A few changes ought to be made in police training. First, the instructors feel they have the power to do whatever they want. This is not a thoughtful idea in case they have such powers. With the power provided to them, the instructors take the advantage of saying whatever it is they feel necessary despite the fact that the person confronted is offended or not. In a barrage, an instructor yelled, “You have no rights!” legally speaking everyone has rights that have to be followed no matter the circumstance. He further adds, “Nobody can protect you, not the FOP, not the law or your mama.” (Moskos 75) First of all the words used by this instructor proves very offensive. Also, when someone is threatened by such levels they often feel very scared and not able to conduct their training effectively.
The amount at which drugs are sold in Baltimore prove very challenging to the police; Heroin, for example, is sold in gel capsules with very creative names that would give the police very hard time identifying what business is being undertaken. For example, some heroin bottles are named “Uptown”, “body bag” or “Capone” (Moskos 78). Also, in Baltimore, when drugs are sold there are people on the watch for police officers. It is also not easy for the police to find their opponents in the dark hidden corners where they hide. The drug dealers also take the advantage that police officers have to make shifts when they work twenty-four hours. They take this to their advantage.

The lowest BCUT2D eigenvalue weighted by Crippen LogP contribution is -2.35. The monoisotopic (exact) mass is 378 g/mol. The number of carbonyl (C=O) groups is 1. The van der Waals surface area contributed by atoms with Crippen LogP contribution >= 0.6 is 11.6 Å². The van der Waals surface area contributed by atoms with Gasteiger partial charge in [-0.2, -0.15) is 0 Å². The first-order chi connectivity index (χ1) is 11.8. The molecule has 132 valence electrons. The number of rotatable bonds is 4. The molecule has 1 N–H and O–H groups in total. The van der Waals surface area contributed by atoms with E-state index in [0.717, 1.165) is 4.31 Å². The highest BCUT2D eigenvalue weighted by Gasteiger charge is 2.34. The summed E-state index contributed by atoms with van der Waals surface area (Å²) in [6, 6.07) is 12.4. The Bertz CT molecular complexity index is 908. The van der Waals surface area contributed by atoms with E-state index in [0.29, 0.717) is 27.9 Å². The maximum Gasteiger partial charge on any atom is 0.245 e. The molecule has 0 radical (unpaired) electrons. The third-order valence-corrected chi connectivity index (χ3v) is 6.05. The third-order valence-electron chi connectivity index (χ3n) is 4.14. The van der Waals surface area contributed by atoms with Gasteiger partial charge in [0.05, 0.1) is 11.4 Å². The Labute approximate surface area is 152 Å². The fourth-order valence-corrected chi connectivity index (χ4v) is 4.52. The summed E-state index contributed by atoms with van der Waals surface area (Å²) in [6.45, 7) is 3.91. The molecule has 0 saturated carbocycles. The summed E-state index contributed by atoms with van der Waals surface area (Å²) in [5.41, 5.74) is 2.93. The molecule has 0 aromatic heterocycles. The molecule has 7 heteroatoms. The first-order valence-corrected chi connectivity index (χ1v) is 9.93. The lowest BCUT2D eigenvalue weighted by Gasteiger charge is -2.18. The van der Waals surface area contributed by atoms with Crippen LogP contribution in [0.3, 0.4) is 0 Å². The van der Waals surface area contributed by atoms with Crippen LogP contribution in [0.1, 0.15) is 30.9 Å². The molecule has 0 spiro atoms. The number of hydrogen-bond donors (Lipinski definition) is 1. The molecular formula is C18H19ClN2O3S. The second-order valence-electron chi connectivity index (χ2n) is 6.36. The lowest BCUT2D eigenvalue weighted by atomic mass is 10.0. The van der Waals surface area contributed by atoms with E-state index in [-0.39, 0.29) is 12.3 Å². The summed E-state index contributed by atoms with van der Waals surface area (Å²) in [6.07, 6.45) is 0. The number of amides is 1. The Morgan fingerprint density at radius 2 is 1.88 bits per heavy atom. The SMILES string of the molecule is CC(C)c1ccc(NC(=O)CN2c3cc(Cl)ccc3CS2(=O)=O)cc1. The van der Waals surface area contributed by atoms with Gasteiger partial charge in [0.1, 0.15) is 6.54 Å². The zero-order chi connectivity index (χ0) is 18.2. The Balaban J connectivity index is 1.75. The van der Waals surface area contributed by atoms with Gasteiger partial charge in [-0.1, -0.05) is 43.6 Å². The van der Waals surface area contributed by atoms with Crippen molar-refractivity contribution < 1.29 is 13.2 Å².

“Three Rs”, are considered the disapproved theory behind car patrol, which are taught in police academies and learned in criminal justice manual (Moskos 81). The “R” represents a random patrol; to create an “omnipresent” illusion, police drives in non-fixed patterns. This, however, is in contrast with the idea that the police stand in fixed and regular beats. However, there is doubt on the previously unquestioned faith of monitories random patrol. The second “R” is for the quick response; this, however, does not apply as expected since most people report cases after their suspects have gone. The third “R” is for reactive investigation; for these other people call 911 while others do not.
Moskos, Peter. "Cop in the Hood." Princeton, NJ: Princeton University Press46 (2008): 72-84.